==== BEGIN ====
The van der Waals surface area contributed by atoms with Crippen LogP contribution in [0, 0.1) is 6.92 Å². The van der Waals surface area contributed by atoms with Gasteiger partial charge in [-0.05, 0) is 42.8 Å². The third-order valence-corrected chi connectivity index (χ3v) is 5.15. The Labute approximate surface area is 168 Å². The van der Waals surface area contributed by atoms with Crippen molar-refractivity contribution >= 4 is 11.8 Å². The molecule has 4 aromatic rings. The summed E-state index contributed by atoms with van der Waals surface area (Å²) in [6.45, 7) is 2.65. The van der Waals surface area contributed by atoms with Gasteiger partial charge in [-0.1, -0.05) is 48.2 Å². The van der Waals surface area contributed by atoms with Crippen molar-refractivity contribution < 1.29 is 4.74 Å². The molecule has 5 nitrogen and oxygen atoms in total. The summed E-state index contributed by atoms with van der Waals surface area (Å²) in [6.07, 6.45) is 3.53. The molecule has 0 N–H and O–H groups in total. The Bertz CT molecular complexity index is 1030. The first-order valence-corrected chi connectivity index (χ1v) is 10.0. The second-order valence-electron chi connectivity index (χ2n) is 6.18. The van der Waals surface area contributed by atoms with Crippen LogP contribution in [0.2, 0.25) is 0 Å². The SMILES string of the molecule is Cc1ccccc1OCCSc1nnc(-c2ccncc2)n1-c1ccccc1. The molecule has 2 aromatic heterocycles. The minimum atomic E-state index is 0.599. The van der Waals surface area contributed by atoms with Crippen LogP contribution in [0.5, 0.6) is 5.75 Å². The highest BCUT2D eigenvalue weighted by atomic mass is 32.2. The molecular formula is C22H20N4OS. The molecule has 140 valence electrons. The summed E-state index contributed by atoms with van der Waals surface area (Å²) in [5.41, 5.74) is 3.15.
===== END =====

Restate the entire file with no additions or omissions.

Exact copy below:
The van der Waals surface area contributed by atoms with Crippen LogP contribution in [0, 0.1) is 6.92 Å². The van der Waals surface area contributed by atoms with Gasteiger partial charge in [-0.05, 0) is 42.8 Å². The third-order valence-corrected chi connectivity index (χ3v) is 5.15. The Labute approximate surface area is 168 Å². The van der Waals surface area contributed by atoms with Crippen molar-refractivity contribution >= 4 is 11.8 Å². The molecule has 4 aromatic rings. The summed E-state index contributed by atoms with van der Waals surface area (Å²) in [6.45, 7) is 2.65. The van der Waals surface area contributed by atoms with Gasteiger partial charge in [-0.1, -0.05) is 48.2 Å². The van der Waals surface area contributed by atoms with Crippen molar-refractivity contribution < 1.29 is 4.74 Å². The molecule has 5 nitrogen and oxygen atoms in total. The summed E-state index contributed by atoms with van der Waals surface area (Å²) in [6.07, 6.45) is 3.53. The molecule has 0 N–H and O–H groups in total. The Bertz CT molecular complexity index is 1030. The first-order valence-corrected chi connectivity index (χ1v) is 10.0. The second-order valence-electron chi connectivity index (χ2n) is 6.18. The van der Waals surface area contributed by atoms with Crippen LogP contribution in [0.2, 0.25) is 0 Å². The SMILES string of the molecule is Cc1ccccc1OCCSc1nnc(-c2ccncc2)n1-c1ccccc1. The molecule has 2 aromatic heterocycles. The minimum atomic E-state index is 0.599. The van der Waals surface area contributed by atoms with Crippen LogP contribution in [0.5, 0.6) is 5.75 Å². The highest BCUT2D eigenvalue weighted by atomic mass is 32.2. The molecular formula is C22H20N4OS. The molecule has 140 valence electrons. The summed E-state index contributed by atoms with van der Waals surface area (Å²) in [5.41, 5.74) is 3.15.